Costs News

30 July 2020
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Gordon-Saker: Video and phone hearings will continue at SCCO after coronavirus

The Senior Costs Judge has made clear that video and phone hearings will be a greater part of the future of the Senior Courts Costs Office (SCCO) even once social distancing requirements are removed.

Andrew Gordon-Saker’s message to the ACL came as he issued a practice note on the conduct of proceedings at the SCCO that also stresses the value of filing papers electronically.

The practice note says hearings will continue as remote, part-remote and in-person, depending on the view of the costs judge or officer.

In his message, he said: “As the requirements for social distancing ease, the balance will tip away from remote hearings towards more in-person hearings. But even when all social distancing requirements have gone, I anticipate that we will nevertheless make greater use of video and phone than we did before the lockdown, in particular for short hearings.”

The judge told the ACL that SCCO staff “have been truly magnificent and have kept us going through the lockdown. Our public counter has been open and manned throughout. Most practitioners have also stepped up, adapting to new ways to enable us to hear cases remotely, and I am very grateful to them.

“As a result, and with the timely arrival of electronic filing, we have managed to hear almost all of the cases listed and have adjourned very few.”

He acknowledged that there have been administrative delays in individual cases and that there was currently a delay with Court of Protection (CoP) bills. “But it is far better than it could have been. One consequence of the Legal Aid Agency taking in the assessment of legal aid bills (a decision which was not of our making) is that we should be able to devote more resources to CoP work.”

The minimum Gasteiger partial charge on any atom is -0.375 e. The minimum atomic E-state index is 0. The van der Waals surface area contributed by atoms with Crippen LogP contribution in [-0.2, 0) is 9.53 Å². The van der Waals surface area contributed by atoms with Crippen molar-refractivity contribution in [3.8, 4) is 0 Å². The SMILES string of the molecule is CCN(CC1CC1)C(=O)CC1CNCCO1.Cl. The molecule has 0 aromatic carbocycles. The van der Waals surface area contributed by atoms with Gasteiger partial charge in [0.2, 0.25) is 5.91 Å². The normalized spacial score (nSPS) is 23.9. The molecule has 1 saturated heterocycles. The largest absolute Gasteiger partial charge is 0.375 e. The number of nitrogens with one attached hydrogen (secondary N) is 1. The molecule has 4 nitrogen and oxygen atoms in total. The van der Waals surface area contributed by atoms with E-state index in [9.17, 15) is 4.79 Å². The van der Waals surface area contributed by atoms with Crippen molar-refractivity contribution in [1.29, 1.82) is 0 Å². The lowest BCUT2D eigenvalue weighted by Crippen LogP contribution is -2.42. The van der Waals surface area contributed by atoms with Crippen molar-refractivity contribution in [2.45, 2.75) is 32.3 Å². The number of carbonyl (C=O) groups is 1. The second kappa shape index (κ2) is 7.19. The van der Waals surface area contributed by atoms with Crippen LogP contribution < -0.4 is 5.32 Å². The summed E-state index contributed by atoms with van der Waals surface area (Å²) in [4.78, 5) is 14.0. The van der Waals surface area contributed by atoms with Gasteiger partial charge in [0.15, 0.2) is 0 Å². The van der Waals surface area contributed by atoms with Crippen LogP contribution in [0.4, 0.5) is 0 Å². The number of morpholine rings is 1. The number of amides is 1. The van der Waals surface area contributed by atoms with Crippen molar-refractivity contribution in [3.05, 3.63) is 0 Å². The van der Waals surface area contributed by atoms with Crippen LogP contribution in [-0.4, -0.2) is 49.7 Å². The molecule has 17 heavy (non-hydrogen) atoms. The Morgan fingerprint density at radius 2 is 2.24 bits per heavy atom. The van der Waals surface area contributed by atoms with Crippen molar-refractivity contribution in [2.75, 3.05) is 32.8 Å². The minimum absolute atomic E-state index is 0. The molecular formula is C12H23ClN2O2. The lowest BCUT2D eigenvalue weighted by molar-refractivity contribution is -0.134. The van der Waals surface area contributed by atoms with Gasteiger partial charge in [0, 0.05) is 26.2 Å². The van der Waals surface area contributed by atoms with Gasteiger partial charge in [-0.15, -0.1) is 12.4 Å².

The judge said lockdown has accelerated changes which were coming anyway. “In particular, we are much more adept at using video and we now have better tools for receiving and manipulating electronic bundles.”

The practice note also stresses the value of filing papers electronically. “Experience has shown that hearings work much more efficiently where the receiving party has filed its papers electronically.

“Parties are encouraged, therefore, to file their papers in support of the bill electronically whether or not they have been working paperlessly. Where the receiving party’s solicitors have been working paperlessly, it is unlikely that the cost of printing their files will be recoverable”.

The SCJ told the ACL: “The days of everybody sitting in court waiting for the receiving party’s representative to find the elusive attendance note of a particular conference in an unknown file in one of dozens of boxes really should have become a thing of the past a long time ago.”

On provisional assessment, the SCCO will follow the practice in the county court, meaning the receiving party should not file papers with the bill unless expressly requested by the court; it may ask for papers only in relation to particular items. Again, parties are encouraged to file them electronically.

Master Gordon-Saker added: “We have noticed an increase in work coming into the SCCO during the lockdown and the indications are that litigation will pick up very quickly.

“We are also getting on with other things. Work has resumed on guideline hourly rates for next year and also on the electronic bill for the Court of Protection.”

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